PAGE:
Eli Stonberg created this creative video by recording skateboarder Aryeh Kraus with seven separate cameras, with six of them on Kraus or the skateboard. When they’re all viewed at the same time it’s a pretty unique visual experience. Like the splitscreen short film we shared yesterday, hopefully this one will give you a healthy dose of inspiration.
Street photographer Eric Kim wanted to capture what it’s like to roam around on the streets and shoot photographs of complete strangers (without their permission), so he mounted a GoPro HD 960 video camera to the top of his Leica M9 and then walked the streets of LA. You can see some of the resulting photos over on Kim’s blog.
Five years ago, web designer Matthew McVickar decided to give one lucky disposable camera a free vacation, sending it through the mail from Cape Cod, Massachusetts to Honolulu, Hawaii with the instructions “Take a photo before you pass it on!”. When he got the camera back, there were seven photographs taken by various workers in the United States Postal Service that show the cameras journey (and the inner workings of the USPS!). Read more…
Earlier this week the New York Times was lent a mysterious photo album that contained 214 photos of Nazi Germany, including images taken just feet away from Hitler. There was no indication of who the photographer was, so the Lens blog decided to publish some of the photos and crowdsource the task of solving the mystery. Read more…
Hacker Rob Flickenger wasn’t satisfied with ordinary photographs of his ongoing Tesla coil experiments, so he decided to shoot Matrix-style “bullet time” images to capture “3D lightning”. He purchased 10 Canon A470 cameras and configured them to function as a single 70-megapixel 10-angle camera.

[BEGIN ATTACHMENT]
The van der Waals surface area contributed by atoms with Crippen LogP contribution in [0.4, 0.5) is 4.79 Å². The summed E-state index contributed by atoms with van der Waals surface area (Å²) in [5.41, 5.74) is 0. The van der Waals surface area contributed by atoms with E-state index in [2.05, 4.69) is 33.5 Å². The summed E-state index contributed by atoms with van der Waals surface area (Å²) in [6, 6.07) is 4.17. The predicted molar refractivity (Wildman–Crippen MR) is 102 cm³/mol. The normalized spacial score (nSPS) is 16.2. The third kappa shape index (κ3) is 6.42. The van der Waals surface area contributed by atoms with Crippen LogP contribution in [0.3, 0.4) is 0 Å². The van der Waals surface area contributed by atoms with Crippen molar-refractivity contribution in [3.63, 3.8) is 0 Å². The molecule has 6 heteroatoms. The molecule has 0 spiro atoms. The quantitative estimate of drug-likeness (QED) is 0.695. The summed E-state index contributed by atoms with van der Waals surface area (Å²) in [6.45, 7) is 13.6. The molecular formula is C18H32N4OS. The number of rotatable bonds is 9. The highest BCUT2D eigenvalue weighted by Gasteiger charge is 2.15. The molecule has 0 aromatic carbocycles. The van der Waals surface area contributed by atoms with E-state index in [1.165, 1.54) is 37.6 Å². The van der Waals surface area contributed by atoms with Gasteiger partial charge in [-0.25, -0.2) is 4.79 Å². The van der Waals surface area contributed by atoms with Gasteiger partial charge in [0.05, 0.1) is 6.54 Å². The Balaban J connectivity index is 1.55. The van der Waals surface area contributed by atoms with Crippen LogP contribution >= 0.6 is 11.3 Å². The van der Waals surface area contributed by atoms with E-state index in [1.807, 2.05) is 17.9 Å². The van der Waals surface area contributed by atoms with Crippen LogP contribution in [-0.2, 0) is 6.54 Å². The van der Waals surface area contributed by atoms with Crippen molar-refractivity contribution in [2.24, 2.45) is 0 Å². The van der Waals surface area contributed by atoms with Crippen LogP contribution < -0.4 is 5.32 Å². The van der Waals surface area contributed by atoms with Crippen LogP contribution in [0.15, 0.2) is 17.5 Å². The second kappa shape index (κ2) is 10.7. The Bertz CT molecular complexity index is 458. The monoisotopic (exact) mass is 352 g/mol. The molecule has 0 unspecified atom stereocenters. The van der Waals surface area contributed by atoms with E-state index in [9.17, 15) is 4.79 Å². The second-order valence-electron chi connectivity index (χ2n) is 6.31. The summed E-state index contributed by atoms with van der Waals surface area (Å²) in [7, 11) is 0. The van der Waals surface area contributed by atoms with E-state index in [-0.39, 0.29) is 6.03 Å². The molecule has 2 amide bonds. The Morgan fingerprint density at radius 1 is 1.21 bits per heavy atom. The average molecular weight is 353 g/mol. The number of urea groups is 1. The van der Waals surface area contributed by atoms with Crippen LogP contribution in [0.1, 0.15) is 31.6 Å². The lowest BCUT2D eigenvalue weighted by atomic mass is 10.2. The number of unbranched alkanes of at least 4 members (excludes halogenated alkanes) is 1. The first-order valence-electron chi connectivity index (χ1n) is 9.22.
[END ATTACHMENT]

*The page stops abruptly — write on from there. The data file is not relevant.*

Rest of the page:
Why that particular camera? Partly because I found someone dumping a bunch of them on eBay for cheap, but also because they run CHDK, the infamous scriptable firmware for Canon cameras. This let me write some code to streamline the process of taking ten photos all at once, and then get them off of the cameras in a reasonable manner. By wiring all of them to the same 10-port USB hub, and using CHDK’s syncable USB remote feature, I was able to wire up a single button to make all of the cameras fire at once.
His hard work paid off, and Flickenger managed to capture some pretty unique shots of his Tesla coil in action.
Need some inspiration? The “Endless Interestingness” page by designers Mark Barcinski and Adrien Jeanjean — they have an awesome website, BTW — shows thumbnails of interesting Flickr photographs, and extends endlessly in every direction. If you see a photo you like, simply click it to open up the original Flickr page.
Photographer Gary Cruz is one lucky dude — not only did he get his hands on a Fujifilm X100, but he got what might be the world’s first X100 cake as well! It was given to him by his talented wife Beverly.
Here’s a good example of when HDR photography is useful: NASA created this image of the Space Shuttle Endeavour lifting off for the final time by combining six separate photographs.
Each image was taken at a different exposure setting, then composited to balance the brightness of the rocket engine output with the regular daylight levels at which the orbiter can be seen. The processing software digitally removes pure black or pure white pixels from one image and replaces them with the most detailed pixel option from the five other images. This technique can help visualize debris falling during a launch or support research involving intense light sources like rocket engines, plasma experiments and hypersonic vehicle engines. [#]
When Eadweard Muybridge shot the first motion picture of a galloping horse back in 1878, he used 24 individual cameras placed 27 inches apart, using trip wires to fire off each camera one thousandth of a second after the previous one. With fancy high-speed camera rentals priced at thousands of dollars a day, YouTube member Destin came up with a Muybridge-esque technique for capturing a bullet flying through the air using an ordinary DSLR: he shoots a bullet for each frame and uses a fancy trigger to capture the bullet at increasing distances, combining the resulting images into a neat super slow motion video.